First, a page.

Why does the ruling party rail against the West, even while celebrating its investment and faith in our economy? It simply lacks any logic.
On his death bed in 1778, the French philosopher Voltaire was urged to renounce the devil. He reputedly responded: “This is no time to be making enemies.”
Whoever authored the international relations policy documents for the upcoming ANC national general council meeting ignored Voltaire’s wise warning.
And the scribes were equally ignorant of the dire state of our economy which, while not in its death throes, appears on life-support right now.
Even our President Jacob Zuma on Sunday threw away his the rose-tinted spectacles, and admitted our economy is “sick”.
I began to read the ANC policy documents, but as a friend of mine once described the crushingly dull biography of a worthy local politician: “After page 20, I lost the will to live.”
Fortunately, some other eminent analysts and editors have saved you the bother, and you can now quickly simply depress yourself by reading their summaries headline takeaways of a document that seems to come straight out of the Cold War 1960s, when the world was divided into the West and the Rest.
But, lo, here in late 2015, on the southern tip of Africa, our political rulers and masters are fighting the battles of yesterday, with the day-before-yesterday’s ideas that were even outdated by then.
The sheet anchor of the ANC policy document — that reliable prop for comradely unity in these fractious times — depicts the US as our friends in Iran see it: as the “great Satan”.
Here is one nugget from our ruling party document: “The US does not appreciate the resurgence of Russia and China as dominant factors in the arena of international power relations. It has instead declared a cold war against these two emerging world powers.”
Almost before the ink had dried on this declaration of international solidarity, the “two emerging world powers” proved to have feet very much made of clay. Russia, apart from invading neighbouring Ukraine and unilaterally repudiating its own border treaties, has an economy in free fall.
In fact, Russia is facing its first recession in six years, and its over-reliance on oil and gas exports could soon result in the worst decline of the rouble since 1998.
China’s economic model under the leadership of its Communist Party receives exemplary mention in the ANC document.
It enthuses that this top-heavy, state-led and intrusive economic system “should be the guiding lodestar of our struggle here”.
The “evil” US, the No1 economy in the world, is accused of sponsoring “destabilisation” everywhere — from Latin America and the Middle East to Africa, according to the ANC, with the apparent intention of “toppling progressive democratically elected governments”.
Ignore for a moment both the violence of the language and the vandalism of history here — when, for example, could the citizens of China freely elect or reject their one-party government?
But this Alice in Wonderland fantasy world constructed by the parallel universe creators of the ruling party would be childishly amusing were it not so damaging of our national interest.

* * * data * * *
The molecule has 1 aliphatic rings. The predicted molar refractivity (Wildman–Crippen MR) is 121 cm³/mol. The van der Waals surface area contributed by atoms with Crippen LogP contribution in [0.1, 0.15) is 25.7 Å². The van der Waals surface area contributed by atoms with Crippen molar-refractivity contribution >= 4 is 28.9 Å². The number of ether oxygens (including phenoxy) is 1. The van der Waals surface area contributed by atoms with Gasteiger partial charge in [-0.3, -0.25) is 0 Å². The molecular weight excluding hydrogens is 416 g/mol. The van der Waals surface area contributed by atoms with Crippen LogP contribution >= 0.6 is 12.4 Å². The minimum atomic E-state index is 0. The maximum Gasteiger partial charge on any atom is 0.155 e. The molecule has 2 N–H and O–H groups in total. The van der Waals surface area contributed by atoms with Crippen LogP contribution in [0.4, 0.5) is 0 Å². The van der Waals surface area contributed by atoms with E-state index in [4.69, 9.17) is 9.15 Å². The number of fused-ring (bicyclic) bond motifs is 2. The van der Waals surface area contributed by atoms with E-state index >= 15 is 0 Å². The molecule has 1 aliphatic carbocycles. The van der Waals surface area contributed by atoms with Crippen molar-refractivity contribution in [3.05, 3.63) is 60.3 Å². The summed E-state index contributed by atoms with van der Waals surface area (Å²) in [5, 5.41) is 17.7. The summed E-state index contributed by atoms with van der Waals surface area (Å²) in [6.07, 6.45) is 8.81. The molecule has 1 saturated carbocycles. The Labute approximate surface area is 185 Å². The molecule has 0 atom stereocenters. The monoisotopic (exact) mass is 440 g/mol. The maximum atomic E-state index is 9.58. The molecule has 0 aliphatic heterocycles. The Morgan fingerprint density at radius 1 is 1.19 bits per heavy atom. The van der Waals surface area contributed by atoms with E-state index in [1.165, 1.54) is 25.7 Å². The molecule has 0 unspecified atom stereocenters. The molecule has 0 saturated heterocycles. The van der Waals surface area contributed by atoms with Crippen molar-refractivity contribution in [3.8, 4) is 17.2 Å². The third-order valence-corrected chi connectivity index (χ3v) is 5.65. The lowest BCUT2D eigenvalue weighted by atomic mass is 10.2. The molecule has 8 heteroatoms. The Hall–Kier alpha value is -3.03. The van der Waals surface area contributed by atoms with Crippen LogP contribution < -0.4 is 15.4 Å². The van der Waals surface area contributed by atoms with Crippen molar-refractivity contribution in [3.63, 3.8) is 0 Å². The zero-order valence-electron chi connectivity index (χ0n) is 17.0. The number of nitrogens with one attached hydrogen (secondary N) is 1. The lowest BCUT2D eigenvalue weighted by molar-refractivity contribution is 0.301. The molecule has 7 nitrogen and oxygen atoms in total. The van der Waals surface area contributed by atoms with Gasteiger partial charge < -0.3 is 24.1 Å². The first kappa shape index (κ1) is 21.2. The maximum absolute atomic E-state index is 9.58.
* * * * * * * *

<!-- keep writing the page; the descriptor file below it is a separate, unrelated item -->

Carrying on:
Going back to Voltaire and his deathbed caution against attracting unnecessary enmities, just consider three items of headline economic news.
First, the US Congress recently renewed the Africa Growth and Opportunity Act (AGOA). It was precisely this mechanism which allowed the South African car manufacturing industry to flourish. Because of Agoa, South African vehicle exports to the US have soared from $298-million when it began in 2001 to $1.4-billion last year.
As Stewart Lowman in Biznews.com noted, the document’s attack on the US is a “bit like cutting off your nose to spite your face”.
Second, what has the “guiding lodestar of our struggle here” AKA China been doing in these parts recently? Actually it has helped to destroy our steel industry by dumping its government-subsidised ultra-cheap steel exports here.
ArcelorMittal SA on Tuesday mothballed two of its operations and is “reviewing” the entire operations of the famous Vanderbijlpark works, and Evraz Highveld Steel and Vanadium is in business rescue.
There are 290 000 South African jobs on the line. And, while there are plenty of villains in this tragic story to share the blame, the Chinese export model did this country no favours.
China has a ruthless idea of its own best interests and is not too fussy about the means of achieving them. But its famed economic model is under huge stress as its stock exchanges saw $5-trillion in value wiped out in just three months. Its zigzagging policies in recent days suggest that, in the face of a market rout, the state is in an advanced state of panic.
Our other Brics ally, once admired Brazil, is in free fall with an economic recession with a scandal-plagued president
The anchor company of the anchor economy of Western Europe, and America’s most reliable ally there, Volkswagen of Germany, made an interesting announcement via its local affiliate here last week.
Thirdly, although foreign direct investment to South Africa dropped an alarming 31% last year compared to 2013, a real ray of economic light came in via VW. It plans to invest R4.5-billion for new models to be produced at its Uitenhage factory in 2017. Thus German investment is taking advantage of our trade access to the giant US market.
Leaving aside sentiment and history, why then does the ruling party here rail so against the West, even while celebrating its investment and faith in our economy? It simply lacks any logic. But then again, Voltaire also said “common sense is not so common”.
This article first appeared in The Times
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